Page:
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Why Your Cell Phone Loses Reception In Your House And In Elevators

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People get into their houses or some elevators and they lose their cell phone reception and begin to wonder why. Some haven’t simply noticed, blaming their network providers for the poor network coverage. To understand why we have to understand how cellphones work.


Cell signals are radio frequency (RF) waves. RF waves are also a form of electromagnetic energy. At all times there are only two reasons for poor reception:


(1) The distance of the phone from the nearest cell tower or mast.


(2) Obstacles between the phone and the cell tower. The obstacles absorb, deflect or diffuse cell phone signals weakening them or cutting them off.


The materials employed in some constructions can weaken or cut off RF waves in their attempt to pass through. Metal and concrete are particularly very intrusive to RF waves. Metals can interfere with electromagnetic energy, the same with concrete which usually contains metals or its elements.

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This is usually why cell phone reception network usually seems to be better outside or on higher ground and the network always seems poor in our houses.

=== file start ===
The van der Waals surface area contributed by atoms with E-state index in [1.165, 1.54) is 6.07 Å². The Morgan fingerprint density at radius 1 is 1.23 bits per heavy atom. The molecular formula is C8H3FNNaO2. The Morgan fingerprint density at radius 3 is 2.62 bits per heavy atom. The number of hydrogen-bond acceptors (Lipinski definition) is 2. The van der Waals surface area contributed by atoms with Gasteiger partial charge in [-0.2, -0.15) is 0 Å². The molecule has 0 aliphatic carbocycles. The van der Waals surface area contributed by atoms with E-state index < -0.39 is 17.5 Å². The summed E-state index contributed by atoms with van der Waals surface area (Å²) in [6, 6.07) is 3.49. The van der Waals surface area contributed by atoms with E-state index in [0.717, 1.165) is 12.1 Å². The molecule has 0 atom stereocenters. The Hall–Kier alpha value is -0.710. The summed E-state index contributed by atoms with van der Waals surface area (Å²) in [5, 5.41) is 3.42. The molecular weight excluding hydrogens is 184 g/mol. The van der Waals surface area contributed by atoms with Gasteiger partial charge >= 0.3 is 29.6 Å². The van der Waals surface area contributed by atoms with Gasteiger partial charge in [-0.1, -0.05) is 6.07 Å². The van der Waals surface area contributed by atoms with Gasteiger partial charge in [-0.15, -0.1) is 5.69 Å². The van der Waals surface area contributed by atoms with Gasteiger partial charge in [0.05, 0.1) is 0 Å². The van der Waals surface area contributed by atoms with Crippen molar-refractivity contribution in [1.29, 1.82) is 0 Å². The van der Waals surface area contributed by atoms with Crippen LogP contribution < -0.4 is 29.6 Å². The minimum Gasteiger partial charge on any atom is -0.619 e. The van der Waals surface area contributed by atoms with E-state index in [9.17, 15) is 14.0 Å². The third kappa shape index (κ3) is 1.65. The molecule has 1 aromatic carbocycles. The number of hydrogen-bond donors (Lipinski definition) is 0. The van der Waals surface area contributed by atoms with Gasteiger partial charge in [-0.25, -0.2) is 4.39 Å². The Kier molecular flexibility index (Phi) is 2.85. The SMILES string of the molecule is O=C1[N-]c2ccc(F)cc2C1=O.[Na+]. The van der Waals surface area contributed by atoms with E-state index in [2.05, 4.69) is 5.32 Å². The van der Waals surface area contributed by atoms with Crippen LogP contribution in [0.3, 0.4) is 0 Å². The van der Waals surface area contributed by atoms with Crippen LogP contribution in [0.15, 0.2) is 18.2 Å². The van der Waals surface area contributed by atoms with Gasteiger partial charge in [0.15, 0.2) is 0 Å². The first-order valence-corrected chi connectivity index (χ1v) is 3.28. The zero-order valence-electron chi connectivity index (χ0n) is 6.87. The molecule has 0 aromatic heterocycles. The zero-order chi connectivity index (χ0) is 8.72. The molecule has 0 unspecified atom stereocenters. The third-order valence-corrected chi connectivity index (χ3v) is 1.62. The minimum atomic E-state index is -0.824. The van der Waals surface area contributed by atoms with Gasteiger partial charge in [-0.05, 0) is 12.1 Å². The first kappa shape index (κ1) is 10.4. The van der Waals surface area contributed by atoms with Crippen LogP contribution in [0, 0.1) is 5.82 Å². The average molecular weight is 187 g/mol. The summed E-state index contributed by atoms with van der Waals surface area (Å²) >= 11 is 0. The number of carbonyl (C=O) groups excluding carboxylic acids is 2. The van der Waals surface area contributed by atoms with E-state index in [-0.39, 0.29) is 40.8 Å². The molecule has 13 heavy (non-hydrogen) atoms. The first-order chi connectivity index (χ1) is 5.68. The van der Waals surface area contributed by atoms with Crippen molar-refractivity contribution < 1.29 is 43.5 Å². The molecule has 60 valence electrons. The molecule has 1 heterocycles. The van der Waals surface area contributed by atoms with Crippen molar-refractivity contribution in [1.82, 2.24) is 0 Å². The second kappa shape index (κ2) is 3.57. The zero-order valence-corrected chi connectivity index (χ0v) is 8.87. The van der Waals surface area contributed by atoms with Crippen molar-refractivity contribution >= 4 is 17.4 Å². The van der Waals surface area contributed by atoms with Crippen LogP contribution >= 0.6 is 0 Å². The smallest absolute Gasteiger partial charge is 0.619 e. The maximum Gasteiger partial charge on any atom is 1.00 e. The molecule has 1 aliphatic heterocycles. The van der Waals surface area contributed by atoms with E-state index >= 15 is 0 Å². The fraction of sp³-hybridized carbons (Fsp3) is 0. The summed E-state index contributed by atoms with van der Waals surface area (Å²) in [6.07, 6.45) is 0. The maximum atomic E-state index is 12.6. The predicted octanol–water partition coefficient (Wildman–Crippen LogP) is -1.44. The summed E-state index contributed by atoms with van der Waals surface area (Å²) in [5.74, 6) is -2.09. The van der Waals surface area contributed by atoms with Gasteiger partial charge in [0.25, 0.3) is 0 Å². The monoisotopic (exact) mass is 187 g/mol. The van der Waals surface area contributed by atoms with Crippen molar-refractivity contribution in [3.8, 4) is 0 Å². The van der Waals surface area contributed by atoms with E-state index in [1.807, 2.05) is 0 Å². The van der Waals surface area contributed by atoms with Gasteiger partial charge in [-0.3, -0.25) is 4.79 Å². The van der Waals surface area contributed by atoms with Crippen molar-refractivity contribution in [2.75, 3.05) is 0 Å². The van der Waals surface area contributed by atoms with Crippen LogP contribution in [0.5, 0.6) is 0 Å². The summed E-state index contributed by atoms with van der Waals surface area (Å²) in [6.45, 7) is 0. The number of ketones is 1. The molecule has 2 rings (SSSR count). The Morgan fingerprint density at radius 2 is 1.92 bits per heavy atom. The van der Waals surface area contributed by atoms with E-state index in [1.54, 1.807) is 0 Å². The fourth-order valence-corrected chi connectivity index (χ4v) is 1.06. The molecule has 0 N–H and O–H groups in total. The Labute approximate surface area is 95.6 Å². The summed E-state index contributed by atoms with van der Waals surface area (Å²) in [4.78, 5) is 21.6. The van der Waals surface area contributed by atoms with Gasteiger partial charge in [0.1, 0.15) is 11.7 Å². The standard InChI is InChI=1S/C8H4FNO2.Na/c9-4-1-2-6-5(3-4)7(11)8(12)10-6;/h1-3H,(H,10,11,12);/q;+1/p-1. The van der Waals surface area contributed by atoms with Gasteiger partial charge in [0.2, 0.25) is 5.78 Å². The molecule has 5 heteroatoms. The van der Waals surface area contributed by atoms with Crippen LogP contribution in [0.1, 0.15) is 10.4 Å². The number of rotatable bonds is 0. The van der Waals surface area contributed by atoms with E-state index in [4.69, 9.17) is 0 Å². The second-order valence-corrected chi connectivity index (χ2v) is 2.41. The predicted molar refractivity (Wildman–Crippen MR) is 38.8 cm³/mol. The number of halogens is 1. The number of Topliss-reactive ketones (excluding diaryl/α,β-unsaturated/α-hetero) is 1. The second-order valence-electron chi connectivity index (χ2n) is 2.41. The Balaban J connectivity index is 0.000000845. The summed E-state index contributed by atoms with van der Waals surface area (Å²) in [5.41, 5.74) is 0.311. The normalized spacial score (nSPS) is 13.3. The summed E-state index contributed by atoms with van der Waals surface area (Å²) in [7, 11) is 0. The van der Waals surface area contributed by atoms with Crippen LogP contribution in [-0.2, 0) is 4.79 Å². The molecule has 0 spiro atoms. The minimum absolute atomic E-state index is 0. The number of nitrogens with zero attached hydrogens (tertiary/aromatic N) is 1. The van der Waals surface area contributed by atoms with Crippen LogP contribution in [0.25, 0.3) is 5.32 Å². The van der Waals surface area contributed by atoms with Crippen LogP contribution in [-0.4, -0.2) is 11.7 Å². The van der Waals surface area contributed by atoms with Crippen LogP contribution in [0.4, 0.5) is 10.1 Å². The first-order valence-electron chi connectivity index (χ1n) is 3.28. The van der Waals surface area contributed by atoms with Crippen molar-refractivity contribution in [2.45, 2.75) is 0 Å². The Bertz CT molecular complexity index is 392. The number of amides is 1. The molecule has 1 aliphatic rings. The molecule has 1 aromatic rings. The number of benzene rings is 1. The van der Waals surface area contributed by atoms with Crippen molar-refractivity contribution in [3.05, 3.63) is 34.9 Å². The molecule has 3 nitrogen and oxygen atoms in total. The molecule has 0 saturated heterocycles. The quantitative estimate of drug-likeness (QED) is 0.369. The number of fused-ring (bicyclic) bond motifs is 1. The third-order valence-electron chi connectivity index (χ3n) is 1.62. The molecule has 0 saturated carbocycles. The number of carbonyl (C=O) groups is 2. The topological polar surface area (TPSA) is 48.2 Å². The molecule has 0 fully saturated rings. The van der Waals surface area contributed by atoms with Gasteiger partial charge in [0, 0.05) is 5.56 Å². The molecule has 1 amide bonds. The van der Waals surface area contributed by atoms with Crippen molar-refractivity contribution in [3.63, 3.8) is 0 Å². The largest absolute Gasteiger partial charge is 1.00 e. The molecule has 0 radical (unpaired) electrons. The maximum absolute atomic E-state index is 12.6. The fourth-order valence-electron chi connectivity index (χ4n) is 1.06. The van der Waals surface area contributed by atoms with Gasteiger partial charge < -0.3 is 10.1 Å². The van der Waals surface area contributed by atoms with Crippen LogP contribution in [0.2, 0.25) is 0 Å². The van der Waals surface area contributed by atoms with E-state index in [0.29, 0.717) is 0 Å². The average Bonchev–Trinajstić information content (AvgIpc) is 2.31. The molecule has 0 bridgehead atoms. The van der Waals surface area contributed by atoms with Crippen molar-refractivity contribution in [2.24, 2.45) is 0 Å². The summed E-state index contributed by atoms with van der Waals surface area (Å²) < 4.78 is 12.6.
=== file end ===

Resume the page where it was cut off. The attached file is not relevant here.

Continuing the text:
Furthermore, other building materials like wood and glass can also weaken or block RF waves.

Why do we lose cell phone reception in elevators?

The elevator side of a building. Photo: ThyssenKrupp.


From the explanations above, you already get an idea of why your cell phone loses cell phone reception as soon as you get into an elevator. Although it may seem like it happens magically because it returns when you get out of the elevator.


Buildings that use elevators have multiple floors, employing tonnes of steel in its construction. Even if they just use block or brick, RF waves already face a very good barrier. The RF signals have to first pass through the building’s exterior walls to reach the inside space, where the elevator most likely is.


Then the elevator itself is more or less a steel cage suspended by chains and mechanisms. So you have multiple layers of concrete and a steel cage, effectively blocking out RF waves and leaving you poor on cell phone reception.


So, next time your smartphone reception is bad inside an elevator, be patient until the ride finishes.


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